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FCPA Trial Tactics — Part 1

While there has been a lot written about recent FCPA trials — Lindsey Manufacturing and the ongoing DC federal court Shot Show sting prosecution — I think it is important to examine trial tactics and strategy for defending against an FCPA criminal prosecution.  I will outline some tactical approaches in a few posts.

 My post today is focused on defending an individual.  The approach for a corporation is far different.  The case against Lindsey Manufacturing was unusual.  Frankly, I would have tried to avoid such a trial and resolve the matter because juries are not very forgiving when it comes to corporations.  Moreover, the business reality, as everyone knows, is that companies typically settle rather than risk the prospect of being indicted and then found guilty.  Companies cannot afford to be indicted or defend themselves in a trial.  Arthur Andersen is a constant reminder that companies do not enjoy a real due process right when it comes to the criminal justice system.

Individual defendants, however, can defend themselves vigorously in court.  No matter how the jury is instructed, whether it really follows the instructions or not, the issue boils down to a key question — is the defendant a “bad” person who deserves to be punished?  That is the way juries think and approach a case, although it is never explicitly stated or discussed, except in the protected area of jury deliberations.

If a defendant is charged and indicted based on an undercover investigation, defense counsel will only learn about the case after the arrest and usually an indictment (grand jury original).  Alternatively, a defendant may be indicted after defense counsel has been dealing with the prosecutors as part of an ongoing corporate internal investigation.  In that case, defense counsel will be very familiar with the issues and the evidence against the defendant since counsel has argued top the prosecutors why his or her client should not be indicted.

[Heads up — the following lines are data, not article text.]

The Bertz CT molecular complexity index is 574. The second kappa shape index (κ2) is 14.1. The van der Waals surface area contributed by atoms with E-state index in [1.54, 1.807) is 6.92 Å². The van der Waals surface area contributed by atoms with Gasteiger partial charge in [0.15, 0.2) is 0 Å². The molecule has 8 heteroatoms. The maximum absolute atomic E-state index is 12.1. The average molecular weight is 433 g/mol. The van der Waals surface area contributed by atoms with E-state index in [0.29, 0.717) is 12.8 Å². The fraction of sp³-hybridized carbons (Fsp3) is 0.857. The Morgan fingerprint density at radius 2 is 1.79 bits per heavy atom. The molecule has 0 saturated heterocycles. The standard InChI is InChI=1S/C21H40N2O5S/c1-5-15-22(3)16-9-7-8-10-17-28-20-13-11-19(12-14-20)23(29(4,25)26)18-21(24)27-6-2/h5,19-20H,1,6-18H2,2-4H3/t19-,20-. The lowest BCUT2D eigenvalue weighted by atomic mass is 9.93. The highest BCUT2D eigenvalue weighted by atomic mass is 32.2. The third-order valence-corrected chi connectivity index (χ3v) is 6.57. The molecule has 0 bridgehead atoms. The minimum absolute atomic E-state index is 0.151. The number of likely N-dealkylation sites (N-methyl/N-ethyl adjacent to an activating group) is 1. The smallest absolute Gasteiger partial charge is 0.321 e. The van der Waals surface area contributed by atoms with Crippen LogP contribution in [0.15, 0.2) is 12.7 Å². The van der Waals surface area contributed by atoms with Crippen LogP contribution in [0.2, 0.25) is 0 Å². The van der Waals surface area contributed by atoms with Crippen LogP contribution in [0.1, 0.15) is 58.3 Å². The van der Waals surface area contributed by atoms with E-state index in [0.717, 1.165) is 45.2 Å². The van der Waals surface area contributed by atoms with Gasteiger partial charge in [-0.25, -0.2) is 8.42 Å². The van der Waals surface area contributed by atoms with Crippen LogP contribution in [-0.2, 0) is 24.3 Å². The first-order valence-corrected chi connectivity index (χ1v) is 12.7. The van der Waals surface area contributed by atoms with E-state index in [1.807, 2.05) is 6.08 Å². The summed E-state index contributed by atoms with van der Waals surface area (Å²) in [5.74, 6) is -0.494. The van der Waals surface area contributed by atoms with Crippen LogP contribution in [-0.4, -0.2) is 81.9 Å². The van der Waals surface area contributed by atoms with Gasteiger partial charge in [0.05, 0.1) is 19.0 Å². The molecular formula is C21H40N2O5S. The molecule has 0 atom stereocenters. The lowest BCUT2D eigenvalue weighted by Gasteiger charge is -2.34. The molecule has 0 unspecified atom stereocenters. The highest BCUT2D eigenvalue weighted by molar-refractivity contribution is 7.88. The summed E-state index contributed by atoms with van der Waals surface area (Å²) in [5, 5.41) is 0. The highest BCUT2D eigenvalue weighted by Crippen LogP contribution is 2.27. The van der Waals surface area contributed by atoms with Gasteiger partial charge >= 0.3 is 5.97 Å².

Once the scope and type of case has been confirmed, there is much to do. 

First, the evidence against the defendant must be categorized and assessed — the relevant categories are: (1) recordings (audio and/or video); (2) cooperating witnesses and informants (with plea agreements or paid informants); (3) documents (emails, letters); and (4) financial and/or accounting records.

Second, the government’s evidence and legal theories must be carefully analyzed.  Factual and legal weaknesses need to be identified.  With respect to factual weaknesses and other facts, evidence needs to be developed from the defendant, associates and other persons. 

Legal issues need to be raised in motions with several objectives: (1) trimming the government’s charges; (2)preserving issues for appeal; (3) gaining discovery of facts and evidence; (4) building a record on which to assert, if applicable, Brady issues. 

Third, managing discovery and devoting adequate time to discovery and evidence organization is critical.  Aggressive discovery claims should be made so that information is obtained as quickly as possible so that leads and other avenues of the defense are followed.  Exhaustive examination of cooperating witnesses, their histories, their misconduct (which is inevitable in every case) should be gathered.

As information is gathered, reviewed and analyzed, the theory of the defense should be focused and developed.  Information should be tested against the theory so that inconsistencies, to the extent they develop or occur, can be addressed and responses prepared to such claims.

The theory of defense will alter with time and information, especially as you get closer to trial and jury selection. 

Stay tuned for more on this subject — jury selection and trial strategy.  

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